What's the difference between probiotics and digestive enzymes?
Digestive enzymes, such as lipase and lactase, are proteins that break food down into digestible nutrients that can be absorbed and utilised by the body. Probiotics are live microorganisms that confer health benefits on the host when taken in adequate amounts.
Probiotics actually aid digestive enzymes in their digestion of food and processing waste, for example many of our Lactobacilli strains enhance the activity of lactase. Some studies suggest that taking digestive enzymes in the long term may not be beneficial as the body may stop producing its own and become dependent. Probiotics are safe in the long term, as the adult body does not produce its own and there is no risk of addiction or dependency when supplementing probiotic levels.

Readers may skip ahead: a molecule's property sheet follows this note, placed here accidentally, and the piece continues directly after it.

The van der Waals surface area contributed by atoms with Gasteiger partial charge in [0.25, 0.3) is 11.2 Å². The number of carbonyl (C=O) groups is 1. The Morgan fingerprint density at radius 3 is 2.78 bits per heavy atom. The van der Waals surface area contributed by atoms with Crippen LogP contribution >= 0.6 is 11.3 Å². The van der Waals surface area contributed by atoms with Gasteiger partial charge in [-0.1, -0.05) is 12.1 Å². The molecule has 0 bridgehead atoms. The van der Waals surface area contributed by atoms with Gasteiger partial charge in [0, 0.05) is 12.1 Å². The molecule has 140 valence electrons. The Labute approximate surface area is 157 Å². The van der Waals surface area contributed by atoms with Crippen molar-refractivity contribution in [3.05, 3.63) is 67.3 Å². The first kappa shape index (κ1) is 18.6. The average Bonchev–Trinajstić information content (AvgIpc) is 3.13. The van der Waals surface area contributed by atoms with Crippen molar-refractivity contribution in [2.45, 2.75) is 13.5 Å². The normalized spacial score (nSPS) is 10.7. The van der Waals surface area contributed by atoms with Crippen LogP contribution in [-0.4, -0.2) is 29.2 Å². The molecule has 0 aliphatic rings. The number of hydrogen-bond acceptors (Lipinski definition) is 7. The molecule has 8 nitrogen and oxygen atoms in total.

Digestive enzymes in depth: digestive enzymes work by breaking down macromolecules into smaller, more readily absorbed nutrients. They are found in the gastrointestinal tract; including in the saliva, the stomach acid, the pancreatic juice and the body's intestinal secretions. (Probiotics on the other hand, are more heavily concentrated in the small and large intestines) Digestive enzymes include proteases and peptides which breakdown proteins and lipases which break down fats. Digestive enzymes can be extracted from foods and taken as supplements which may be useful for people with food intolerances. However some sources suggest that the body can become dependent on digestive enzymes and therefore long term supplementation is not necessarily advised. Alternative natural remedies for longer term use include herbal or ayuverdic supplements, or indeed probiotics. For more in-depth information probiotics, see What are Probiotics?